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Limitations of a fixed 18 Deg. shutter?


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#1 James Steven Beverly

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Posted 10 April 2008 - 06:35 PM

My camera packages are all commiecams which means they have fixed 180 deg. shutters and I got to thinking, the Soviets built tough, reliable equipment but it's functionality was somewhat limited fir example US spacesuits were marvels of technological achievement, VERY expensive and custom build for each astronaut, however Soviet spacesuits were much cheaper, not custom made for each cosmonaut and were limiting in what the cosmonaut was able to do in them, so the Soviets simply limited the cosmonaut's mission parameters to what the suit was capable of doing. Not the most elegant solution to the problem but it worked reasonably well to achieve most of their goals. I plan to follow a similar strategy with regards to my productions. In general terms, what are the limitations of using a camera with a fixed 180 deg stutter, and are there exceptions and work arounds to any of these limitations? Thanks- B)
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#2 David Mullen ASC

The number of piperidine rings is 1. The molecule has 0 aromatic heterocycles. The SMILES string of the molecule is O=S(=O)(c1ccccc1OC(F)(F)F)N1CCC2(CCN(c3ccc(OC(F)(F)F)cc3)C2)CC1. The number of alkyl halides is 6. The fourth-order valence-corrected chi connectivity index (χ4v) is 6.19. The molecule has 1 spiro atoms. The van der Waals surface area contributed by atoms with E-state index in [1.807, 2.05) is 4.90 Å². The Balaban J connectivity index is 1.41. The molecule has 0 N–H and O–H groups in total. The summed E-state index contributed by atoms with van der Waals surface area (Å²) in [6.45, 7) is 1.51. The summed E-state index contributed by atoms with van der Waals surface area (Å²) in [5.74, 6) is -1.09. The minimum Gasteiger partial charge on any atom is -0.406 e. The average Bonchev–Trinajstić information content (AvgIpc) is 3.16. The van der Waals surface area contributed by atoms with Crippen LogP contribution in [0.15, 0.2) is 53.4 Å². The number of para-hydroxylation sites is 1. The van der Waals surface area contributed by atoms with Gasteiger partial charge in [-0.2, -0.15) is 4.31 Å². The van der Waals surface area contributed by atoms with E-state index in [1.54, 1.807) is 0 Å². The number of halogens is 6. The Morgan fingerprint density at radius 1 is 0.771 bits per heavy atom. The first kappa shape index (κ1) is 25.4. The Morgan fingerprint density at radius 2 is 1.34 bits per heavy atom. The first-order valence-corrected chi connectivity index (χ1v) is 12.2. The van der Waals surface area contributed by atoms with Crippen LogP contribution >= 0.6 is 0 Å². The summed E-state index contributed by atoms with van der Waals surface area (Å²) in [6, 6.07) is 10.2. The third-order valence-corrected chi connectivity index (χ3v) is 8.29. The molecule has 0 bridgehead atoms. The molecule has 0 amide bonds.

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Posted 10 April 2008 - 06:54 PM

90% of what you are going to shoot will probably be 24 fps w/ a 180 degree shutter, unless you are into the "Gladiator / Saving Private Ryan"-esque short shutter look for fight scenes.

Your main limitation will be syncing to CRT TV sets on set to get rid of the roll bar, plus off-speed shooting under 60 Hz pulsing AC lights, unless you stick to safe speeds for 180 degrees.

Plus if you plan on taking your camera into a 50 Hz country.
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#3 Michael Nash

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Posted 10 April 2008 - 07:04 PM

In general terms, what are the limitations of using a camera with a fixed 180 deg stutter,


Any issue that involves synching the camera's frame rate to some other real-world flicker -- HMI lights, fluorescent lights, TV screens, and so forth. Since your shutter is fixed, the only way to synch to something with an interval that doesn't neatly match 1/48th second at 24 Hz. is to change the frame rate -- which means losing synch sound.

Shooting 50Hz. lighting at 24fps requires a 172.8 shutter to avoid flicker. Shooting 25fps under 60Hz. lighting requires a 150 degree shutter.

Shooting a 60 (59.94) Hz. CRT TV requires a 144 degree shutter.

Shooting non-HMI-safe frame rates with HMI's requires changing the shutter angle.

Fast shutter effects require... a faster shutter.

Speed ramping without an iris pull requires a change in shutter angle (but that's with a more sophisticated camera anyway).

None of these things are really that big a deal most of the time, and the "work around" depends on the situation. You might rent a different camera body; change the flicker of the item in question, avoid it altogether, live with the effect, etc...
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